What about the ones following the religious leaders? Did they, or at least did some of them, have second thoughts as they laid down to sleep and the silence of the night gave way to thoughts? Did they think about the words He spoke from the cross? What were their thoughts about the curtain of the temple being torn and the earth shaking as He gave up His life? Did they begin to wonder if they had been too easily swayed by the shouting crowd? I can look back at times I was. In college there were all sorts of movements and I didn't always do research and just shouted what I thought to be the truth told to me by people I thought I could trust, only to find they didn't do their homework either. I can remember being swayed by their misguided passion, only later to be ashamed of what I learned was false information. And, to be honest, this election year we all experienced that over and over again and still do. Did some of the followers realize, like I did, that they bought into the lies and the passion of those who denied Jesus? Did they think back onto sermons He spoke and realize those behind the movement to crucify Him took His words out of context? Did they realize the religious leaders with whom they had aligned themselves often misquoted, misconstrued, and misrepresented Him to protect their position in the community? Did any of them say as the centurion did, "Surely this is the Son of God?"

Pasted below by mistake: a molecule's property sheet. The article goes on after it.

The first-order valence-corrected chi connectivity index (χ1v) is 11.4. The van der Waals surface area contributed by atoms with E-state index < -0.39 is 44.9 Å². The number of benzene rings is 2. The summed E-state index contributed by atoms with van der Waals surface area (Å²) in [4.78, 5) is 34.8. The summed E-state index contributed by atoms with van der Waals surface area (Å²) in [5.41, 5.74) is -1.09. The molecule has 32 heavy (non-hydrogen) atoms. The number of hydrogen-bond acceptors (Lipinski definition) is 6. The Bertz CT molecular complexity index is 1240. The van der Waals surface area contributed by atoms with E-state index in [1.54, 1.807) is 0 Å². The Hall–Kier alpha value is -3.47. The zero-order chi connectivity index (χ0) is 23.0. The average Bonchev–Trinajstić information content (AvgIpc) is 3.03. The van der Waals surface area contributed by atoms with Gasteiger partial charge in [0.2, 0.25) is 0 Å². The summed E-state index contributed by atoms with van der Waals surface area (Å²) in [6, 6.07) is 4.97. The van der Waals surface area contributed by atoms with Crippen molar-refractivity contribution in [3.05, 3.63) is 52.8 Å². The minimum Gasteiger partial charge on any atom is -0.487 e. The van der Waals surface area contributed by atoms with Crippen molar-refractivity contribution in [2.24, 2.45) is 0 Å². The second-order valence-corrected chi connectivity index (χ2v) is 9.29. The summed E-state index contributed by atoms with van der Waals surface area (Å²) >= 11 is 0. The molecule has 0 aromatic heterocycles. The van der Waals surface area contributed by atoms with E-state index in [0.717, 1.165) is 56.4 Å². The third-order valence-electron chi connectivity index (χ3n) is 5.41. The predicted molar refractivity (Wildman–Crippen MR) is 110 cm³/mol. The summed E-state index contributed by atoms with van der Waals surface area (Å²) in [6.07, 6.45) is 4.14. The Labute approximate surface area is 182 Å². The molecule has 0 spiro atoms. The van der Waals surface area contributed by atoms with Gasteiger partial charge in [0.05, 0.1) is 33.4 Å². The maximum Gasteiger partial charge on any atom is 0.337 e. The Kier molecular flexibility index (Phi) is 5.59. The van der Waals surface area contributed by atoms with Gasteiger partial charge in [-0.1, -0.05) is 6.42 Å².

At the end of the day, what did the people think of the anger they had spent and had spewed as they joined in the cries of those clamoring for Him to be crucified, and the sarcastic mocking that took place both before, and as He was hanging suspended between heaven and earth? Did they feel their anger was justified? Or did at least some of them feel the same shame and the same sickness in the pit of their gut that I have felt when I have laid down at night realizing the angry words I spewed at my children weren't appropriate loving correction, but hurtful, abusive words of a bully. Did they feel the same feelings I felt at the end of the day when a disagreement with my spouse turned ugly and I shouted hateful words I can never fully retract? Did some of them feel the shame that I have felt when I have participated in gossip as either a hearer or a spreader that resulted in character assassination of someone? Did some of them feel that same sick feeling as they rehearsed the memories of their day--the words they spoke, the actions they carried out with the crowd, the verbal expressions of the Lord from the cross, especially the one--the one--that asked the Father to forgive them because they didn't know what they were doing? Did they lie down and wonder if maybe, just maybe they had blown it really big? Did they wonder, like I have at times, "Is there really any way this can be forgiven?"
I hope that some of those people, at the end of that day, who laid down with a sick feeling growing in their gut were able to own their actions and reactions that day. I hope they got to hear and respond to the gospel because, like Paul, they physically in real time and in real space lived out the words penned in Romans, "...in that while we were still sinners, Christ died for us."
As I think about the end of that day, I think that those who did experience the pain of conviction and the realization that they were as wrong as wrong can be were the ones who had the opportunity to hear the gospel and experience a grace that ran deeper than any person ever dreamed it could run. Because that grace allowed them to experience the same pure love we experience--the love that ran red that fateful day.